One of the interesting contradictions in human thinking has to do with what I’ll call larger-than-life figures. On the one hand, we want the people in our lives to be, well, human. And that means they make mistakes and fall short at times. On the other hand, we want heroes to look up to, as well.
This contradiction’s very clear, at least to me, in the way we read. On the one hand, one consistent thing I learn from other readers is that they want their characters to be believable human beings. So do I. ‘Superheroes’ aren’t really credible. On the other hand, people do want to look up to someone. That’s one reason why, for instance, Dorothy L. Sayers’ Lord Peter Wimsey has been such a popular protagonist. Plenty of readers think that he’s ‘too perfect.’ You may very well be one of them. But plenty of readers love the fact that he saves the day.
We certainly see this contradiction in crime-fictional characters. For instance, in Agatha Christie’s The Hollow (AKA Murder After Hours), we are introduced to Harley Street specialist Dr. John Christow. He and his wife, Gerda, are invited to spend the weekend at the home of Sir Henry and Lady Lucy Angkatell. Gerda very much doesn’t want to go. Not only is she put off by the Angkatells, but she loves her regular, routine life, and she is devoted to her children. But, John wants to go. And, for Gerda, that’s enough. She hero-worships her husband and feels a great need to look up to him. So, the Christows go to the Angkatells’ home. On the Sunday, John Christow is shot. Hercule Poirot is staying nearby and was invited for lunch as it was. So, he gets involved in the investigation. At first, it looks like a very straightforward case. But it turns out to be not very straightforward at all. One of the interesting aspects of this novel is Christow’s contradictory views about being hero-worshipped. He wishes Gerda didn’t look up to him as perfect, the way she does. On the other hand, he admits to himself that he likes his own way, and that he married her in part because she hero-worships him.
John Alexander Graham’s The Involvement of Arnold Wechsler introduces readers to Classics professor Arnold Weschler, who teaches at Hewes College. One day, he is summoned to the office of the college’s president, Winthrop Dohrn. The college has been rocked by student unrest (the book was published in 1971), and Dohrn believes that Wechsler’s brother, David, who’s been involved with radical student groups, may have knowledge of subversive activities. Dohrn wants Wechsler to contact his brother and have him get whatever group is involved to stop what they’re doing. Wechsler isn’t a particularly political person, so he’s reluctant to get involved. It doesn’t help matters that he and David are estranged. But he agrees, and contacts David. Then, there’s a kidnapping. And a bombing that causes a death. David is implicated, although he claims to be innocent, so the brothers have to work together to find out who’s behind these incidents. Without spoiling the story, I can say that wanting to look up to someone as a hero plays an important role in the novel.
It does in Beryl Bainbridge’s Harriet Said, too. As the story begins, the thirteen-year-old unnamed narrator is waiting for her fourteen-year-old friend, Harriet, to return to Lancashire from a holiday in Wales. As it happens, the narrator encounters Peter Biggs, who is middle-aged and unhappily married, during a walk one day. The two strike up a friendship of sorts, and the narrator feels the first stirrings of hormones. But she dares not do anything about it until Harriet gets back. When she returns, Harriet says that they’ll use this as one of the many experiences they’ve been documenting. So, the two decide to spend some time spying on Biggs. One day, they see something they weren’t meant to see, and things start to spin out of control, and the result is horrific. The narrator has interesting contradictory feelings about Harriet. On the one hand, she is well aware of Harriet’s faults. In fact, she has times of thoroughly disliking her. On the other hand, she feels the need for a friend, and for someone to look up to as well. So, Harriet becomes a sort of hero. And it doesn’t work out well…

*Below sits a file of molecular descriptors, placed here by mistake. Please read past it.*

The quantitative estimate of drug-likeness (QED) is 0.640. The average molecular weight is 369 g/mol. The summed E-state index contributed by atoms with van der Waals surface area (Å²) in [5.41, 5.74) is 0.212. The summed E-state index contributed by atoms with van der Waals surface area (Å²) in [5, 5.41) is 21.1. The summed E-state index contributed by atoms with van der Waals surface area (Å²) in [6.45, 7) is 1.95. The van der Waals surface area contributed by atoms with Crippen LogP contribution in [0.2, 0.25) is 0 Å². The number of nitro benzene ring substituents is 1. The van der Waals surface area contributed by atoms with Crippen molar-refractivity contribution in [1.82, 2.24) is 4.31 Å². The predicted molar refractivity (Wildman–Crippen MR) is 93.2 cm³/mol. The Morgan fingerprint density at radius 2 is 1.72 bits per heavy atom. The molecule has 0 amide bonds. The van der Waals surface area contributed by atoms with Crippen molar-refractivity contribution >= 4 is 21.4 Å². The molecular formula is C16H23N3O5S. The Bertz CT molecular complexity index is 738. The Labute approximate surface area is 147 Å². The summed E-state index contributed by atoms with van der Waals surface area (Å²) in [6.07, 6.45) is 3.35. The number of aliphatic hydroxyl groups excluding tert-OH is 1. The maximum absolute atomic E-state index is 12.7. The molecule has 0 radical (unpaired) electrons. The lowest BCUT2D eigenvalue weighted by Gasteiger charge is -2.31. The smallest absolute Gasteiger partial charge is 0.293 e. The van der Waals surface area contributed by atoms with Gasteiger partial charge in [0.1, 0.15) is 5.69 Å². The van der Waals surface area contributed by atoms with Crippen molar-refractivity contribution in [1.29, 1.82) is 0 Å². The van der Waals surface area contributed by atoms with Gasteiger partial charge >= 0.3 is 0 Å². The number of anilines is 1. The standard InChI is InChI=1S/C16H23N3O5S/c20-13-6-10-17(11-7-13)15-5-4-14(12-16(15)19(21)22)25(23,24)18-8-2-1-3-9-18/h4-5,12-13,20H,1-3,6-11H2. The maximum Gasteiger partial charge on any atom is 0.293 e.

James Ellroy’s L.A. Confidential explores this same sort of contradiction. One of the main characters in the novel is LAPD detective Edward ‘Ed’ Exley. He is the son of the much-revered Preston Exley. In many ways, he hero-worships his father, as many children do. So, since Preston Exley wants his son to go to the top of the LAPD ladder, that’s what Ed tries to achieve. And it impacts his conduct throughout the novel. On the other hand, Ed has good reason to resent his father, too. And he’s very much aware that his father is anything but a perfect hero. It makes for an interesting exploration of Ed Exley’s character as the novel goes on.
And then there’s Emma Cline’s The Girls, in which we meet fourteen-year-old Evie Boyd. It’s the summer of 1969, and she is feeling restless for something – anything – to happen. Then, she meets a group of young girls in a park, and feels drawn to them, especially to one of them, who’s named Suzanne. Through Suzanne, Evie meets Russell, the charismatic ‘hero’ of these girls. As the novel goes on, Evie gets more and more involved with this group, and more and more obsessed with Suzanne. And we see how hero worship can lead to some very dark places.
But most of us do not blindly worship heroes. Instead, we prefer people who are more realistic. And that means they make mistakes and sometimes fail. At the same time, we want our heroes, too. It’s an interesting contradiction…
*NOTE: The title of this post is a line from David Bowie’s Heroes.